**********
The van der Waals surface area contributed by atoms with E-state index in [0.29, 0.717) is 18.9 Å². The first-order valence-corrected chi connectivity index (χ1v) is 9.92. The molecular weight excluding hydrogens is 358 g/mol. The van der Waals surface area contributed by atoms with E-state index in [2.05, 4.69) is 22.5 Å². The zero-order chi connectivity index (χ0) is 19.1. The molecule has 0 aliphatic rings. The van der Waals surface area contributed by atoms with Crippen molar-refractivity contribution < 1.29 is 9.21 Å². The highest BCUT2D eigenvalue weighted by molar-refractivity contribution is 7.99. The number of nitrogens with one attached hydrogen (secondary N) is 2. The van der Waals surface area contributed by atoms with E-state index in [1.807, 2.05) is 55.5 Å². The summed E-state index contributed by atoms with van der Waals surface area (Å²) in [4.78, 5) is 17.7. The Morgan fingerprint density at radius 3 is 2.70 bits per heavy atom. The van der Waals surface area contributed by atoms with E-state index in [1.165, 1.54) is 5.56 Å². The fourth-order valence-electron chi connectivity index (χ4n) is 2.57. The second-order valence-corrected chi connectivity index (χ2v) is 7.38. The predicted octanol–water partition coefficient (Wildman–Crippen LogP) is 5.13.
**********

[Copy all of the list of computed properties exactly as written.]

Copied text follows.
The van der Waals surface area contributed by atoms with E-state index in [0.29, 0.717) is 18.9 Å². The first-order valence-corrected chi connectivity index (χ1v) is 9.92. The molecular weight excluding hydrogens is 358 g/mol. The van der Waals surface area contributed by atoms with E-state index in [2.05, 4.69) is 22.5 Å². The zero-order chi connectivity index (χ0) is 19.1. The molecule has 0 aliphatic rings. The van der Waals surface area contributed by atoms with Crippen molar-refractivity contribution < 1.29 is 9.21 Å². The highest BCUT2D eigenvalue weighted by molar-refractivity contribution is 7.99. The number of nitrogens with one attached hydrogen (secondary N) is 2. The van der Waals surface area contributed by atoms with E-state index in [1.807, 2.05) is 55.5 Å². The summed E-state index contributed by atoms with van der Waals surface area (Å²) in [4.78, 5) is 17.7. The Morgan fingerprint density at radius 3 is 2.70 bits per heavy atom. The van der Waals surface area contributed by atoms with E-state index in [1.165, 1.54) is 5.56 Å². The fourth-order valence-electron chi connectivity index (χ4n) is 2.57. The second-order valence-corrected chi connectivity index (χ2v) is 7.38. The predicted octanol–water partition coefficient (Wildman–Crippen LogP) is 5.13.